In 2020, consumer debt reached more than $14.56 trillion, increasingly growing in areas of the home, auto, student loans, and credit card debt. Whether “good” debt or “bad” debt, borrowing money and needing to repay it can be overwhelming and cause a number of negative effects on your physical and emotional well-being. You must remember to make each monthly payment on time, pay high-interest rates that can make your debt increase, and continue to stay motivated even if it seems like no matter how much you pay, your debt isn’t decreasing.
If you’re overwhelmed with debt, a debt repayment plan is a good place to start. Using a debt payoff calculator, you can learn how to pay off loans faster or which method can help you save more money on interest. Doing this sooner than later can be extremely beneficial to avoid the negative consequences debt has on your emotional state.
Effects Debt Has on Your Emotional Well-Being
Here is a list of 6 effects debt can have on your emotional well-being. Remember, you’re not alone, and millions of others may also be struggling with debt and feeling the same way.
However, by creating a plan and working with a financial advisor or tool to help you consolidate and pay off debts, you can ease these effects and get back to feeling more like yourself.
This happens quickly when you’re worried about making debt payments, and stress can affect you both emotionally and physically. You may feel overwhelmed with how much debt you have, how to make those payments, and how to continue to pay other bills or contribute to savings. Perhaps you have debt collectors calling you, or you may feel increasingly stressed at work or with friends or family because of the pressure you feel to repay debts.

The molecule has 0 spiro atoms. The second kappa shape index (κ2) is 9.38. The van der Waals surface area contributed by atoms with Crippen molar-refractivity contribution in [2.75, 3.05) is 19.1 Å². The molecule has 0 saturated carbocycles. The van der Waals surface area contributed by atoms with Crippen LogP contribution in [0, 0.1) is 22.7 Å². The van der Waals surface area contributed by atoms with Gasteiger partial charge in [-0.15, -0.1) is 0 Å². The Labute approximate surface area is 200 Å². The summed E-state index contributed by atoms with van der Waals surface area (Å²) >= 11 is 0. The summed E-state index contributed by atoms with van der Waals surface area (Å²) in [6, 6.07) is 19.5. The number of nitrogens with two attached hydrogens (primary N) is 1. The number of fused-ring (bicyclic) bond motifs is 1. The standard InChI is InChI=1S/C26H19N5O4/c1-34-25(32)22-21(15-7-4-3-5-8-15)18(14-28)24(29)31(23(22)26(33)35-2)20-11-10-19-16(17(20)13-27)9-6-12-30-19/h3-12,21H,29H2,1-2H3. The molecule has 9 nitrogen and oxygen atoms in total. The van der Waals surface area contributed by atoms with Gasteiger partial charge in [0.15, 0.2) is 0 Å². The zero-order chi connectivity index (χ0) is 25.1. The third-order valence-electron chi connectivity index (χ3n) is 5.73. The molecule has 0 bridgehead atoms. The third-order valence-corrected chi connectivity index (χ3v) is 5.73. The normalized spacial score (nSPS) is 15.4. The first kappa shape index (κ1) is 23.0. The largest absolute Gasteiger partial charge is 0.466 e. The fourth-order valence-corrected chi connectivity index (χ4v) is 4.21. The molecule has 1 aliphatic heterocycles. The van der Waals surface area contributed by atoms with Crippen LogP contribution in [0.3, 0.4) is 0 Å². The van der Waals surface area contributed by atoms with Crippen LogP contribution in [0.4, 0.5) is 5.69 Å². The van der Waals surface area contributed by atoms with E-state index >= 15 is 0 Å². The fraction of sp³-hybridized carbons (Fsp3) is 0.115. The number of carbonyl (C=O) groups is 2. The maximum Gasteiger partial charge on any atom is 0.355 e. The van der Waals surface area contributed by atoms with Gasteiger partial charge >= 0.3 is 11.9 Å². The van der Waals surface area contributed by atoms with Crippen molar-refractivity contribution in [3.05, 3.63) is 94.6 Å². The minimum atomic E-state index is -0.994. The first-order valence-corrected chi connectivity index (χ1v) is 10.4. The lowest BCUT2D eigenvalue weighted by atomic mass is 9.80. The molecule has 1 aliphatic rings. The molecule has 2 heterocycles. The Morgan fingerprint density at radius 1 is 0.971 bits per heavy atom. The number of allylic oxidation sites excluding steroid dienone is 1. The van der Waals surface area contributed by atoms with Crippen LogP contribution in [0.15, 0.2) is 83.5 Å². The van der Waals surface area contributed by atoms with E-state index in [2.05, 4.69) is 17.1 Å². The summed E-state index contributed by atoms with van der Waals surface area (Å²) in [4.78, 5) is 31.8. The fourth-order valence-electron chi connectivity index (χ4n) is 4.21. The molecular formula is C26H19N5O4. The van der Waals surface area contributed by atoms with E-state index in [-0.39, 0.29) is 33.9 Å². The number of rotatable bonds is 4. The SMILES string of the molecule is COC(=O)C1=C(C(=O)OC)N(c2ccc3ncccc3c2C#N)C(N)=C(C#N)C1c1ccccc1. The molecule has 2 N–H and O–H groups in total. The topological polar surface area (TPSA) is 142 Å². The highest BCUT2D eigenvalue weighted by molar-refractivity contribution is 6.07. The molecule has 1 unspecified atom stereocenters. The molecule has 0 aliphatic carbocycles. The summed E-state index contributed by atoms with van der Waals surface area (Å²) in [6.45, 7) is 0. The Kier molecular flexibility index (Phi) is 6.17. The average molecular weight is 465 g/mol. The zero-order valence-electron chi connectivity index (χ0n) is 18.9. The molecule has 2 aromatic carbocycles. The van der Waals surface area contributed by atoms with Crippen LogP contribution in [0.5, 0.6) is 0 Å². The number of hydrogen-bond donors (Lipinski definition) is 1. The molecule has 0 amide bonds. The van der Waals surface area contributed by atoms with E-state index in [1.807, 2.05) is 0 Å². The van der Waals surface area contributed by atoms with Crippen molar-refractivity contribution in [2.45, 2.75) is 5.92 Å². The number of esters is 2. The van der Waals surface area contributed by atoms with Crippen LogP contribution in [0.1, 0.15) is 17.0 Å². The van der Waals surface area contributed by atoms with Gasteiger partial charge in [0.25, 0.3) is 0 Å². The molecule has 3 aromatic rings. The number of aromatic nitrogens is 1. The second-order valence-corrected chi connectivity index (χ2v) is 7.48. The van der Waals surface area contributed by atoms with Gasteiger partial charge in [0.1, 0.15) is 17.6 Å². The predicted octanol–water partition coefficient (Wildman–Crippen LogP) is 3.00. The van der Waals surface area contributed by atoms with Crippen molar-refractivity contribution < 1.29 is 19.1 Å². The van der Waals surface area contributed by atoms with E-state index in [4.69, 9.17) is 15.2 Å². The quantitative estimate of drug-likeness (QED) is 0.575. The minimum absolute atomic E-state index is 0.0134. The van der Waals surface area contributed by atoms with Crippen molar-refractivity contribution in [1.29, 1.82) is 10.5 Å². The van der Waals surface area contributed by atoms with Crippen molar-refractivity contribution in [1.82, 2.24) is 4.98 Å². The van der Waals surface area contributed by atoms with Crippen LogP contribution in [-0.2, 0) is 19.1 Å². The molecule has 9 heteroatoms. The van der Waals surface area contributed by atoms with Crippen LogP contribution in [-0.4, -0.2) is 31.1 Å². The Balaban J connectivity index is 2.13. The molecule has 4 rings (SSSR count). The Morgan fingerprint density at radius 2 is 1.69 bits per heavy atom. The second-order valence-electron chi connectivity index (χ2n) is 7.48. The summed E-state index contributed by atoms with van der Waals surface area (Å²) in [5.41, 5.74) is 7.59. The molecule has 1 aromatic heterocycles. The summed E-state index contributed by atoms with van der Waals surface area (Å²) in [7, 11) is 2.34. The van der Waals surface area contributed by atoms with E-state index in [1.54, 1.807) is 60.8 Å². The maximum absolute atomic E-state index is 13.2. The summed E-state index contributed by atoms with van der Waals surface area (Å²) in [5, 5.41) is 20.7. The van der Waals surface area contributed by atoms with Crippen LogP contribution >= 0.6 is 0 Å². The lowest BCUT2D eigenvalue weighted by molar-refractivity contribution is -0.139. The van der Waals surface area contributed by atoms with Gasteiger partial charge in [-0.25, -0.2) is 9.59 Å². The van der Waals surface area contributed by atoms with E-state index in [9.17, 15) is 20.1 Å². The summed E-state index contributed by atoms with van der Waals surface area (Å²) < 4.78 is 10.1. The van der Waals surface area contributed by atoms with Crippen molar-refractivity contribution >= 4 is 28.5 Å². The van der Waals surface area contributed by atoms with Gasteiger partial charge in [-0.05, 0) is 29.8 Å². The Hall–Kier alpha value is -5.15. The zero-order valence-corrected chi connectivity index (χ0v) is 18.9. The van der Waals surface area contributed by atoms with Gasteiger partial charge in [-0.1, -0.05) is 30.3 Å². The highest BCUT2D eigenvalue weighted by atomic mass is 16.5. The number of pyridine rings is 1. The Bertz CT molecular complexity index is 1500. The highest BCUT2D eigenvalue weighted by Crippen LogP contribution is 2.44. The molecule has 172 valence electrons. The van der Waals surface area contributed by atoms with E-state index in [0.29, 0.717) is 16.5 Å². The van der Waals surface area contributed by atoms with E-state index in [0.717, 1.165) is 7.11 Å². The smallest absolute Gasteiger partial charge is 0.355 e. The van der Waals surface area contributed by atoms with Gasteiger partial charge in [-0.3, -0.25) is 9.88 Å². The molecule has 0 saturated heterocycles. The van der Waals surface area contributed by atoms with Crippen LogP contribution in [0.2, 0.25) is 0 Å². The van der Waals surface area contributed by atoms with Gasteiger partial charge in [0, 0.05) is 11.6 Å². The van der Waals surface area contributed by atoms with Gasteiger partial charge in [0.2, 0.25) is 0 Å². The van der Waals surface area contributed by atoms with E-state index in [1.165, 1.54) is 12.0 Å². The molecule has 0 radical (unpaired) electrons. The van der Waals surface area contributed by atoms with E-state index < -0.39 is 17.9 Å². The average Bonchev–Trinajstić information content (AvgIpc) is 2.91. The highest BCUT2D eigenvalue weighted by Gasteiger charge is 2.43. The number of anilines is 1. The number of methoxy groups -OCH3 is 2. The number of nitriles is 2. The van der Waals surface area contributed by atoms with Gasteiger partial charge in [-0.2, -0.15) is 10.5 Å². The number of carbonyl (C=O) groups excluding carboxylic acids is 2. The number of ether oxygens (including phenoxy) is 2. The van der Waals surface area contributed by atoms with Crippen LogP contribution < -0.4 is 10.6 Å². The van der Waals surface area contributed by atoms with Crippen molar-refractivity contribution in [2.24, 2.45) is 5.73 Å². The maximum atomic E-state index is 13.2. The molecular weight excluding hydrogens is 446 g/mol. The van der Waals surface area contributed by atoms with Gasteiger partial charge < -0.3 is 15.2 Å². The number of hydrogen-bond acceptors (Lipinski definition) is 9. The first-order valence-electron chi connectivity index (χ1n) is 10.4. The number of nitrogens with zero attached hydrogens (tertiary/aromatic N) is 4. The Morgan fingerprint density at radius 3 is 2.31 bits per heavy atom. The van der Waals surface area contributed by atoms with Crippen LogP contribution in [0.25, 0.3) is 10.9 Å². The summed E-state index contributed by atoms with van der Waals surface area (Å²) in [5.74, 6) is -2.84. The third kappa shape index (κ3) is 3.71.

Anxiety and depression
Those who struggle with debt are more likely to also suffer from anxiety and/or depression. You may feel anxious about how to manage repayments or how you’ll set money aside for an emergency fund. You may feel hopeless about your debt situation, leading to feelings of depression. These feelings can also manifest in physical wellness such as headaches or migraines, insomnia, obesity, heart problems, or inability to focus or function.
The more stressed and anxious you are about your debts, the more likely you are to take out those feelings on others around you, becoming irritated with those close to you. This could lead to arguments and other challenges in your relationships. It can also lead to more stress on yourself because you may be worried about your irritation with others and how it’s affecting your relationships.
Sometimes, to deal with the other emotional effects of stress, people choose to not deal with the debt at all. This feeling of denial about the situation may seem easier than tackling the debt head-on, but you’ll still have constant reminders of bills that need to be paid, payments that are overdue, and fees or other penalties you’re incurring in the meantime. In the end, this can lead to getting into more debt faster, which can cause more negative effects on your emotional well-being.
Anger and frustration
It’s frustrating to know you have debt that needs repaid, but no matter what you do, it seems like you’re not impacting the situation. Frustration can lead to anger, which can lead to other impulsive decisions that may not be best for you or your family. And, the more frustrated you are with the situation, the harder it can be to stay motivated to make debt payments.
Regretting the actions you took to get in debt, or those you didn’t take to get out of it, is a common feeling. Perhaps you didn’t realize how quickly your student loan debt would add up, or you didn’t take the time to understand interest rates or repayment options. Maybe you made a large purchase you shouldn’t have, ignoring the fact that it would accrue debt. Feelings of regret can increase your chances of suffering from depression, negatively affecting your well-being.
Caitlyn is a freelance writer from the Cincinnati area with clients ranging from digital marketing agencies, insurance/finance companies, and healthcare organizations to travel and technology blogs. She loves reading, traveling, and camping—and hanging with her dogs Coco and Hamilton.